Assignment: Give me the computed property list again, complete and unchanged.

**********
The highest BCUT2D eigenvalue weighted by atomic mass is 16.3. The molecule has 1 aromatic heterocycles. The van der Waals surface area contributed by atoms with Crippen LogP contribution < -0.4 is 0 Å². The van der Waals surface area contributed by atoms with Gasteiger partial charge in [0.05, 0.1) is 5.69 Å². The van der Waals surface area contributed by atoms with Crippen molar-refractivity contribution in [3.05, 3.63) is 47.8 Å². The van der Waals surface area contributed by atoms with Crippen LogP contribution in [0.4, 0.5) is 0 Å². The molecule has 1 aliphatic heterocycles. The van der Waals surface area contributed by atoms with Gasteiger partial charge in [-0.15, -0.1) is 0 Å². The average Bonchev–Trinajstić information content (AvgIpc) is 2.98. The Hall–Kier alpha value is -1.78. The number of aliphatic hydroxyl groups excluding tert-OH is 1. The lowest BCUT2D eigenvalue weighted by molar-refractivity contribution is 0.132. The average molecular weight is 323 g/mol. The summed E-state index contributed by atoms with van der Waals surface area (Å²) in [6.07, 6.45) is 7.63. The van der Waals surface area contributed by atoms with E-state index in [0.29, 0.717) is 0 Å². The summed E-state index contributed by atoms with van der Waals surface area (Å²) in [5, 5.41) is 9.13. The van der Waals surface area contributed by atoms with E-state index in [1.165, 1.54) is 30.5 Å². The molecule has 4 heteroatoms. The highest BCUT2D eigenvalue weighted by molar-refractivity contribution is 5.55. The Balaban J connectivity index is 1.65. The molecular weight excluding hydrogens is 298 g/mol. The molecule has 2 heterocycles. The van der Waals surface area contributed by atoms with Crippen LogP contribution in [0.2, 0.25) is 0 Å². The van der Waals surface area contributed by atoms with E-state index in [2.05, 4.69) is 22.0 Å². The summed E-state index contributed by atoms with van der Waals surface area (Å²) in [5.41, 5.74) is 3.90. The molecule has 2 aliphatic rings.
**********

The highest BCUT2D eigenvalue weighted by atomic mass is 16.3. The molecule has 1 aromatic heterocycles. The van der Waals surface area contributed by atoms with Crippen LogP contribution < -0.4 is 0 Å². The van der Waals surface area contributed by atoms with Gasteiger partial charge in [0.05, 0.1) is 5.69 Å². The van der Waals surface area contributed by atoms with Crippen molar-refractivity contribution in [3.05, 3.63) is 47.8 Å². The van der Waals surface area contributed by atoms with Crippen LogP contribution in [0.4, 0.5) is 0 Å². The molecule has 1 aliphatic heterocycles. The van der Waals surface area contributed by atoms with Gasteiger partial charge in [-0.15, -0.1) is 0 Å². The average Bonchev–Trinajstić information content (AvgIpc) is 2.98. The Hall–Kier alpha value is -1.78. The number of aliphatic hydroxyl groups excluding tert-OH is 1. The lowest BCUT2D eigenvalue weighted by molar-refractivity contribution is 0.132. The average molecular weight is 323 g/mol. The summed E-state index contributed by atoms with van der Waals surface area (Å²) in [6.07, 6.45) is 7.63. The van der Waals surface area contributed by atoms with E-state index in [0.29, 0.717) is 0 Å². The summed E-state index contributed by atoms with van der Waals surface area (Å²) in [5, 5.41) is 9.13. The van der Waals surface area contributed by atoms with E-state index in [1.165, 1.54) is 30.5 Å². The molecule has 4 heteroatoms. The highest BCUT2D eigenvalue weighted by molar-refractivity contribution is 5.55. The Balaban J connectivity index is 1.65. The molecular weight excluding hydrogens is 298 g/mol. The molecule has 2 heterocycles. The van der Waals surface area contributed by atoms with Crippen LogP contribution in [0.2, 0.25) is 0 Å². The van der Waals surface area contributed by atoms with E-state index in [2.05, 4.69) is 22.0 Å². The summed E-state index contributed by atoms with van der Waals surface area (Å²) in [5.41, 5.74) is 3.90. The molecule has 2 aliphatic rings.